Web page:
U.S. Sen. David Vitter, Chairman of the Small Business & Entrepreneurship Committee, today sent follow-up letters to officials from both the U.S. Senate and the U.S. House of Representatives regarding their failure to meet two deadlines to produce information regarding their qualification of the United States Congress as a “small business,” which allowed Members of Congress and staff to receive a taxpayer-funded employer subsidy for the Obamacare Exchange.
“This marks the third time I am asking for a straightforward request of the U.S. Senate and the U.S. House of Representatives to explain how they decided to qualify Congress – with nearly 16,000 employees – as a small business,” said Vitter. “If they do not produce an adequate response, I will be forced to consider other options to obtain their cooperation.”
Last month, Vitter launched a new investigation into how the Washington Obamacare Exemption was first implemented. Vitter has requested information from the District of Columbia Health Benefits Exchange Authority (DCHBEA) and officials from both the U.S. Senate and the U.S. House of Representatives regarding their qualification of the United States Congress as a “small business.” Click here to read more.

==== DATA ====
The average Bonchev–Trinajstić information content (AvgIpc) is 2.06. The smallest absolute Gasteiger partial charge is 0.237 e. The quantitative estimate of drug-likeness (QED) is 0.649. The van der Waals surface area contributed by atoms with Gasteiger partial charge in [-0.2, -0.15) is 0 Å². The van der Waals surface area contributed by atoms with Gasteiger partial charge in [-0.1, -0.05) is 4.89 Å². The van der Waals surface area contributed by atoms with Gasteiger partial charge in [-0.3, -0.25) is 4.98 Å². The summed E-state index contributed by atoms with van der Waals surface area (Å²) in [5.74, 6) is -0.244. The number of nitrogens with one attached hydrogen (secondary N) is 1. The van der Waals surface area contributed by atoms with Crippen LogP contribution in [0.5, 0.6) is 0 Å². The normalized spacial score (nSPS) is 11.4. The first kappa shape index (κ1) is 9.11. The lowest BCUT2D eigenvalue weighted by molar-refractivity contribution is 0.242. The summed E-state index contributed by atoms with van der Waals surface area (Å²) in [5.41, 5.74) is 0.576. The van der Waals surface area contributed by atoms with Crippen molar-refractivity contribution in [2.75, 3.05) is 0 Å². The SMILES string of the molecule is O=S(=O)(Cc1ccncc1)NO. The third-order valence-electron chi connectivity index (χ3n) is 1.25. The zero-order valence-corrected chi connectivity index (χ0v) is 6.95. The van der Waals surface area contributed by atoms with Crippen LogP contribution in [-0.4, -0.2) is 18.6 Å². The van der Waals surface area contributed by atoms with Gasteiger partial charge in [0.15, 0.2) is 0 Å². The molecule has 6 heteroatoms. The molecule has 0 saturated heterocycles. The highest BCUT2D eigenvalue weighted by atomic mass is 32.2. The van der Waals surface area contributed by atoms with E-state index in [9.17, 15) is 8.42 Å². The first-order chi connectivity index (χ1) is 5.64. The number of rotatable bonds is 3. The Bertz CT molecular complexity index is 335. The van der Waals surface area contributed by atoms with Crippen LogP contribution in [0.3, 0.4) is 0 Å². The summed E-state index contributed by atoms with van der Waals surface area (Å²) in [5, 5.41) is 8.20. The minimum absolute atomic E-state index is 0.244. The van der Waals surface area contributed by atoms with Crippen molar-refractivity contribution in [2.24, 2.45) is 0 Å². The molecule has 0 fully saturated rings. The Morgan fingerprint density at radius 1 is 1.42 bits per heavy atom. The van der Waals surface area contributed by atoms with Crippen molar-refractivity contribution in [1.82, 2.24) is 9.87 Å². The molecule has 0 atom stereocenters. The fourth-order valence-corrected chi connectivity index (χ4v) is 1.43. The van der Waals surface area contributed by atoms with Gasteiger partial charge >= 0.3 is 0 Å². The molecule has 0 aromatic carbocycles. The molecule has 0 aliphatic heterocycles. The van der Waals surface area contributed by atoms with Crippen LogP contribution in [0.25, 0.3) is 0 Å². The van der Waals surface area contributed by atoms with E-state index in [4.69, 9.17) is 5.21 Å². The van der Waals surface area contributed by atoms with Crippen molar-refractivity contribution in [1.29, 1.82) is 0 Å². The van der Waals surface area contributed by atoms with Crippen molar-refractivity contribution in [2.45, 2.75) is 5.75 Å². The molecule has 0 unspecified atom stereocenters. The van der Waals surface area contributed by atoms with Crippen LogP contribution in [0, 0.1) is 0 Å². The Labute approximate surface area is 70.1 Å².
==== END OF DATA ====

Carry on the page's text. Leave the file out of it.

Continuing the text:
Vitter has been pushing legislation that would reverse and clarify the OPM decision by requiring all Members of Congress, the President, Vice President, and all political appointees in the Administration to purchase their health insurance through the Obamacare Exchange without the help of taxpayer-funded subsidies. Congressional staff would be prohibited from receiving any contribution greater than what they would receive if they were not employed by a congressional office.